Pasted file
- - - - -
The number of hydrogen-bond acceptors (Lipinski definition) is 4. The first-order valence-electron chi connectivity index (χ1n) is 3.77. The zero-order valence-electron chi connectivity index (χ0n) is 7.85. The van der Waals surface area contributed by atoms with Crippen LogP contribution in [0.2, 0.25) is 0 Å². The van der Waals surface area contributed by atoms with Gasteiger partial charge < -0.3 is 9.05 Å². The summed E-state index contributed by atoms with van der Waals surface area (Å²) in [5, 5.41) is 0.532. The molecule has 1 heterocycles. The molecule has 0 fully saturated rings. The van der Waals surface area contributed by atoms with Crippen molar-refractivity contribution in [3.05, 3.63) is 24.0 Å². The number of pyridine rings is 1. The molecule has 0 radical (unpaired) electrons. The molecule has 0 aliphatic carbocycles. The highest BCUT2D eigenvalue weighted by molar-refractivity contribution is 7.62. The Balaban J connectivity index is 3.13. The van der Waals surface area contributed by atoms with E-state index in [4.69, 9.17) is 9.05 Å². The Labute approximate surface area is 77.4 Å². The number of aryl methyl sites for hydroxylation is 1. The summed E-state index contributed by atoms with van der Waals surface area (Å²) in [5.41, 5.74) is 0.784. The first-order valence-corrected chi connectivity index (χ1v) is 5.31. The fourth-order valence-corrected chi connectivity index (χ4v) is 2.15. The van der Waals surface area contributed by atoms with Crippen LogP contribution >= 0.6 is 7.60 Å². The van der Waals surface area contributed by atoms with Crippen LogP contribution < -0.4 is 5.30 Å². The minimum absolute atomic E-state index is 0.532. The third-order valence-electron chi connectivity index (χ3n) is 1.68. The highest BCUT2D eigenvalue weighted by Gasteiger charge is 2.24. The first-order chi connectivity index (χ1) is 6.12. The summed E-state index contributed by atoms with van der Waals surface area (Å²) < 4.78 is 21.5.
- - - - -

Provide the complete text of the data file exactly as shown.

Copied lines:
The number of hydrogen-bond acceptors (Lipinski definition) is 4. The first-order valence-electron chi connectivity index (χ1n) is 3.77. The zero-order valence-electron chi connectivity index (χ0n) is 7.85. The van der Waals surface area contributed by atoms with Crippen LogP contribution in [0.2, 0.25) is 0 Å². The van der Waals surface area contributed by atoms with Gasteiger partial charge < -0.3 is 9.05 Å². The summed E-state index contributed by atoms with van der Waals surface area (Å²) in [5, 5.41) is 0.532. The molecule has 1 heterocycles. The molecule has 0 fully saturated rings. The van der Waals surface area contributed by atoms with Crippen molar-refractivity contribution in [3.05, 3.63) is 24.0 Å². The number of pyridine rings is 1. The molecule has 0 radical (unpaired) electrons. The molecule has 0 aliphatic carbocycles. The highest BCUT2D eigenvalue weighted by molar-refractivity contribution is 7.62. The Balaban J connectivity index is 3.13. The van der Waals surface area contributed by atoms with E-state index in [4.69, 9.17) is 9.05 Å². The Labute approximate surface area is 77.4 Å². The number of aryl methyl sites for hydroxylation is 1. The summed E-state index contributed by atoms with van der Waals surface area (Å²) in [5.41, 5.74) is 0.784. The first-order valence-corrected chi connectivity index (χ1v) is 5.31. The fourth-order valence-corrected chi connectivity index (χ4v) is 2.15. The van der Waals surface area contributed by atoms with Crippen LogP contribution >= 0.6 is 7.60 Å². The van der Waals surface area contributed by atoms with Crippen LogP contribution < -0.4 is 5.30 Å². The minimum absolute atomic E-state index is 0.532. The third-order valence-electron chi connectivity index (χ3n) is 1.68. The highest BCUT2D eigenvalue weighted by Gasteiger charge is 2.24. The first-order chi connectivity index (χ1) is 6.12. The summed E-state index contributed by atoms with van der Waals surface area (Å²) < 4.78 is 21.5.